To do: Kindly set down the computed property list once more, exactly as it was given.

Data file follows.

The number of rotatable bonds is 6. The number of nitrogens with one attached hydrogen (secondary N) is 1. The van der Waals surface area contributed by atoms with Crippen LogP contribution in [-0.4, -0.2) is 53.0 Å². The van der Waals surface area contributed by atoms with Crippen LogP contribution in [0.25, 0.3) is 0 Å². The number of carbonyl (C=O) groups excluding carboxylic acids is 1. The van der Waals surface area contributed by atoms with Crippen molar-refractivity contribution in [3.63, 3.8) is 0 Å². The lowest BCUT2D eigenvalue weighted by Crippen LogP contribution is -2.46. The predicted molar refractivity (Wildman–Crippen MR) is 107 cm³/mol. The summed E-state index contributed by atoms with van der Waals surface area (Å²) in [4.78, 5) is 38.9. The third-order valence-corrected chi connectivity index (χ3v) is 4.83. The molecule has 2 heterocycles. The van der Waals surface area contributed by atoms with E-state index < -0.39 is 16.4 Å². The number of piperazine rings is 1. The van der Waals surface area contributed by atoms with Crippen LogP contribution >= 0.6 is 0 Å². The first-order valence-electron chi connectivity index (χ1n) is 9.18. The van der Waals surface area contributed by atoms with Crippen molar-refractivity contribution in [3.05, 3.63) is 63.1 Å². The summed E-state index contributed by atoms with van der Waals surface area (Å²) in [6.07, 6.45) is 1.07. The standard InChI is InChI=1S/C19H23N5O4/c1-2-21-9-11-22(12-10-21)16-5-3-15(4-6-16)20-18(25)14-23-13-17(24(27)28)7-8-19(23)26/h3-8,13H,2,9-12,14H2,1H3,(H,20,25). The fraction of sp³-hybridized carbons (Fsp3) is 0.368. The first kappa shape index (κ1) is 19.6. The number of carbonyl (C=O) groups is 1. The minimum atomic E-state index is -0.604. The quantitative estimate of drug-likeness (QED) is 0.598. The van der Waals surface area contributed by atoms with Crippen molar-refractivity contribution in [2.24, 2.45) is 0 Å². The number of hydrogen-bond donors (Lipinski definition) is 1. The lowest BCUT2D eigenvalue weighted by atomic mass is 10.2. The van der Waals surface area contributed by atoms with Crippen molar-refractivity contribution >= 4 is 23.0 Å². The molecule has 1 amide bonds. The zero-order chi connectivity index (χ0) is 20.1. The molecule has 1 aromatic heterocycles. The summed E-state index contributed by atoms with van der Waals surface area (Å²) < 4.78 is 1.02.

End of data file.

The number of rotatable bonds is 6. The number of nitrogens with one attached hydrogen (secondary N) is 1. The van der Waals surface area contributed by atoms with Crippen LogP contribution in [-0.4, -0.2) is 53.0 Å². The van der Waals surface area contributed by atoms with Crippen LogP contribution in [0.25, 0.3) is 0 Å². The number of carbonyl (C=O) groups excluding carboxylic acids is 1. The van der Waals surface area contributed by atoms with Crippen molar-refractivity contribution in [3.63, 3.8) is 0 Å². The lowest BCUT2D eigenvalue weighted by Crippen LogP contribution is -2.46. The predicted molar refractivity (Wildman–Crippen MR) is 107 cm³/mol. The summed E-state index contributed by atoms with van der Waals surface area (Å²) in [4.78, 5) is 38.9. The third-order valence-corrected chi connectivity index (χ3v) is 4.83. The molecule has 2 heterocycles. The van der Waals surface area contributed by atoms with E-state index < -0.39 is 16.4 Å². The number of piperazine rings is 1. The van der Waals surface area contributed by atoms with Crippen LogP contribution >= 0.6 is 0 Å². The first-order valence-electron chi connectivity index (χ1n) is 9.18. The van der Waals surface area contributed by atoms with Crippen molar-refractivity contribution in [3.05, 3.63) is 63.1 Å². The summed E-state index contributed by atoms with van der Waals surface area (Å²) in [6.07, 6.45) is 1.07. The standard InChI is InChI=1S/C19H23N5O4/c1-2-21-9-11-22(12-10-21)16-5-3-15(4-6-16)20-18(25)14-23-13-17(24(27)28)7-8-19(23)26/h3-8,13H,2,9-12,14H2,1H3,(H,20,25). The fraction of sp³-hybridized carbons (Fsp3) is 0.368. The first kappa shape index (κ1) is 19.6. The number of carbonyl (C=O) groups is 1. The minimum atomic E-state index is -0.604. The quantitative estimate of drug-likeness (QED) is 0.598. The van der Waals surface area contributed by atoms with Crippen molar-refractivity contribution in [2.24, 2.45) is 0 Å². The number of hydrogen-bond donors (Lipinski definition) is 1. The lowest BCUT2D eigenvalue weighted by atomic mass is 10.2. The van der Waals surface area contributed by atoms with Crippen molar-refractivity contribution >= 4 is 23.0 Å². The molecule has 1 amide bonds. The zero-order chi connectivity index (χ0) is 20.1. The molecule has 1 aromatic heterocycles. The summed E-state index contributed by atoms with van der Waals surface area (Å²) < 4.78 is 1.02.